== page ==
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Meeting Abstracts  |   June 1996
Differential Nerve Block: Direct Measurements on Individual Myelinated and Unmyelinated Dorsal Root Axons
Author Notes
  • (Jaffe) Associate Professor.
  • (Rowe) Research Assistant. Current address: CV Therapeutics, Palo Alto, California.
  • Received from the Department of Anesthesia, Stanford University School of Medicine, Stanford, California. Submitted for publication August 1, 1995. Accepted for publication February 1, 1996. Supported in part by FAER Young Investigator Award to Dr. Jaffe.
  • Address reprint requests to Dr. Jaffe: Department of Anesthesia, Stanford University School of Medicine, Stanford, California 94305–5115. Address electronic mail to: rajaffe@leland.stanford.edu.
Article Information
Meeting Abstracts   |   June 1996
Differential Nerve Block: Direct Measurements on Individual Myelinated and Unmyelinated Dorsal Root Axons
Anesthesiology 6 1996, Vol.84, 1455-1464. doi:0000542-199606000-00022
Anesthesiology 6 1996, Vol.84, 1455-1464. doi:0000542-199606000-00022
PERSISTENT differential nerve block is seen most commonly during the continuous (typically epidural) administration of local anesthetics, when, as the result of prolonged anesthetic infusion, the effects of drug diffusion and other time-dependent phenomena have been minimized. Clinically, this differential block is manifested by loss of vascular tone and temperature discrimination (A-sigma and C-fibers) extending two or more dermatomes beyond the sensory limit for sharp pain (A-sigma) and three or more dermatomes beyond the sensory limit for light touch (A-beta). [1,2] These well established clinical observations are consistent with the long-held belief that sensitivity to local anesthetics is inversely proportional to axon diameter (conduction velocity). [3,4] In more recent studies, however, this simple relationship ("size principle") has been called into question, [5,6] and alternative mechanisms for the production of differential block have been proposed. [7] .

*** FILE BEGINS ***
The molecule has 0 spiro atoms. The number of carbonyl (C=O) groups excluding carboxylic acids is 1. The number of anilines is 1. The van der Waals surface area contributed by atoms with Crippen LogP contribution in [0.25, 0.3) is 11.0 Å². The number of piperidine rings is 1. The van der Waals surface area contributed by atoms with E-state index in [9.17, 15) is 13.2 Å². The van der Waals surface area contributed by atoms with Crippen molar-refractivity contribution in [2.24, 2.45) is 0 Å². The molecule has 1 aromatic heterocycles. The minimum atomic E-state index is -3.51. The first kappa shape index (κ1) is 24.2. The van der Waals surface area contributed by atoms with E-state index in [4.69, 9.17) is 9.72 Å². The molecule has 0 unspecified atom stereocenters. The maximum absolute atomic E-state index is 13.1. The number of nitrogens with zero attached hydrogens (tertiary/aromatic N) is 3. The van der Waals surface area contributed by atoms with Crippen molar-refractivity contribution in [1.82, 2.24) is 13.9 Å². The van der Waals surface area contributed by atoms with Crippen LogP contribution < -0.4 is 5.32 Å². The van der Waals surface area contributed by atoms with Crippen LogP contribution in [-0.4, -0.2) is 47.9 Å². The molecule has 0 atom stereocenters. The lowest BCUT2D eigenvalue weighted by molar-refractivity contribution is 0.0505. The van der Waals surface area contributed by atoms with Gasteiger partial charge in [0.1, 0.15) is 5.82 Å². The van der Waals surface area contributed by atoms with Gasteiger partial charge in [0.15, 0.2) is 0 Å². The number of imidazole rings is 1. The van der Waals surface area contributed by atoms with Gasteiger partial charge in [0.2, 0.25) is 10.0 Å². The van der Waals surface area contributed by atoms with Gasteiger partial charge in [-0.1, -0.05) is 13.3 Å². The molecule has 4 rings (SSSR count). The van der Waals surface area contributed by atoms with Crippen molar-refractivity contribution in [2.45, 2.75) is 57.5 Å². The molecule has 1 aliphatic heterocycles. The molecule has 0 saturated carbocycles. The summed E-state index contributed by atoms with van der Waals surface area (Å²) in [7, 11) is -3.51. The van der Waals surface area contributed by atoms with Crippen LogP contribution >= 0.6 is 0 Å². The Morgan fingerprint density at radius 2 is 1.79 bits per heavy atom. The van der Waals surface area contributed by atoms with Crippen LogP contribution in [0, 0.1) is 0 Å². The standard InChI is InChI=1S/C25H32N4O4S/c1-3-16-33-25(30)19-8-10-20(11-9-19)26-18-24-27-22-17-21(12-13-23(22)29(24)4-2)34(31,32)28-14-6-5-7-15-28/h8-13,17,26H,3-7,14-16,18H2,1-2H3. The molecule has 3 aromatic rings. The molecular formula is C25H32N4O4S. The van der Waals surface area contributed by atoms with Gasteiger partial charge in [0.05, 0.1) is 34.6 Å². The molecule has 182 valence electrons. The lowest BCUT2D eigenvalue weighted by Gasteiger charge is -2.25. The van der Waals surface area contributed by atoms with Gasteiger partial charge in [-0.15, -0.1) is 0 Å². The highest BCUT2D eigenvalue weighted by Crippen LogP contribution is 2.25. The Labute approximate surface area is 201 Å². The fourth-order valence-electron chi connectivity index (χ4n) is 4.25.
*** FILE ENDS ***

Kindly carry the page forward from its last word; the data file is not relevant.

Most of the previous experiments designed to examine the relationship between conduction velocity (axon diameter) and susceptibility to local anesthetic block were based on measurements of compound action potential (CAP) amplitude in segments of peripheral nerve (typically, sciatic or vagus nerves). Many of these experiments have been summarized by Raymond and Gissen's Table 1. [8] In interpreting the results of these experiments, it is important to understand that the amplitude of a CAP depends not only on the absolute number of active axons but also on their degree of synchronization. Determination of EC50for a local anesthetic based on reduction in the amplitude of a CAP is confounded by local anesthetic-induced temporal dispersion of the individual action potentials contributing to the CAP. [6] Theoretically, as a result of temporal dispersion, it would be possible to produce a > 50% reduction in CAP amplitude without producing conduction block in any axons. To avoid this problem, more recent studies have used single-fiber (axon) recording techniques. [5,6] Data from these studies do not directly support the size principle, and other concepts have been introduced to explain differential block. These include the effects of ongoing nerve activity (frequency-dependent block)[9] and the length of nerve (number of nodes) exposed to the anesthetic agent (decremental conduction). [10] .